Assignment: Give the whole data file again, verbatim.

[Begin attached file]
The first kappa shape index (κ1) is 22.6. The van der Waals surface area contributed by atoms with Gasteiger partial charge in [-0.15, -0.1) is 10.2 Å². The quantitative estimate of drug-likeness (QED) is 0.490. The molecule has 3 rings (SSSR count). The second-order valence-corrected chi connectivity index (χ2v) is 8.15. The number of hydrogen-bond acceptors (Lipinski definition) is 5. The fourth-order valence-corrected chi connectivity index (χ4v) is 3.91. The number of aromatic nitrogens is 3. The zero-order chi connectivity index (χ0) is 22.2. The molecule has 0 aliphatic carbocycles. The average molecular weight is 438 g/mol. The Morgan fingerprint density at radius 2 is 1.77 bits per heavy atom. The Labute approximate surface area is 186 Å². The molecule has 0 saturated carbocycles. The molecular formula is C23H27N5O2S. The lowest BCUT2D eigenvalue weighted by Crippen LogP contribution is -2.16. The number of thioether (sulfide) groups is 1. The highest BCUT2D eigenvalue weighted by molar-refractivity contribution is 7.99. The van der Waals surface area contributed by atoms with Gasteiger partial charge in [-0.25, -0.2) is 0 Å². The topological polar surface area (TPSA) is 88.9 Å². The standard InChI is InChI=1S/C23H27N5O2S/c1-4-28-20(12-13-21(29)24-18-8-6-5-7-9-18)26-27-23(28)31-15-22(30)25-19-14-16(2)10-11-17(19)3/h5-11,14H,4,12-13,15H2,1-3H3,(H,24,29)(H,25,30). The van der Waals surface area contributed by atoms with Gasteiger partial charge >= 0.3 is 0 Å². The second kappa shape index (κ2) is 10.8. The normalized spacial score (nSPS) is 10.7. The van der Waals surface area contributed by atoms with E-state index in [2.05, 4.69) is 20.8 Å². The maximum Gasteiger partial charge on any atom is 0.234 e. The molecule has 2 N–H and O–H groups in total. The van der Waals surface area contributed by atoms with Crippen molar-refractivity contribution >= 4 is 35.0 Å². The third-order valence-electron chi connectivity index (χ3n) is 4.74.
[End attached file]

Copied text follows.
The first kappa shape index (κ1) is 22.6. The van der Waals surface area contributed by atoms with Gasteiger partial charge in [-0.15, -0.1) is 10.2 Å². The quantitative estimate of drug-likeness (QED) is 0.490. The molecule has 3 rings (SSSR count). The second-order valence-corrected chi connectivity index (χ2v) is 8.15. The number of hydrogen-bond acceptors (Lipinski definition) is 5. The fourth-order valence-corrected chi connectivity index (χ4v) is 3.91. The number of aromatic nitrogens is 3. The zero-order chi connectivity index (χ0) is 22.2. The molecule has 0 aliphatic carbocycles. The average molecular weight is 438 g/mol. The Morgan fingerprint density at radius 2 is 1.77 bits per heavy atom. The Labute approximate surface area is 186 Å². The molecule has 0 saturated carbocycles. The molecular formula is C23H27N5O2S. The lowest BCUT2D eigenvalue weighted by Crippen LogP contribution is -2.16. The number of thioether (sulfide) groups is 1. The highest BCUT2D eigenvalue weighted by molar-refractivity contribution is 7.99. The van der Waals surface area contributed by atoms with Gasteiger partial charge in [-0.25, -0.2) is 0 Å². The topological polar surface area (TPSA) is 88.9 Å². The standard InChI is InChI=1S/C23H27N5O2S/c1-4-28-20(12-13-21(29)24-18-8-6-5-7-9-18)26-27-23(28)31-15-22(30)25-19-14-16(2)10-11-17(19)3/h5-11,14H,4,12-13,15H2,1-3H3,(H,24,29)(H,25,30). The van der Waals surface area contributed by atoms with Gasteiger partial charge >= 0.3 is 0 Å². The second kappa shape index (κ2) is 10.8. The normalized spacial score (nSPS) is 10.7. The van der Waals surface area contributed by atoms with E-state index in [2.05, 4.69) is 20.8 Å². The maximum Gasteiger partial charge on any atom is 0.234 e. The molecule has 2 N–H and O–H groups in total. The van der Waals surface area contributed by atoms with Crippen molar-refractivity contribution >= 4 is 35.0 Å². The third-order valence-electron chi connectivity index (χ3n) is 4.74.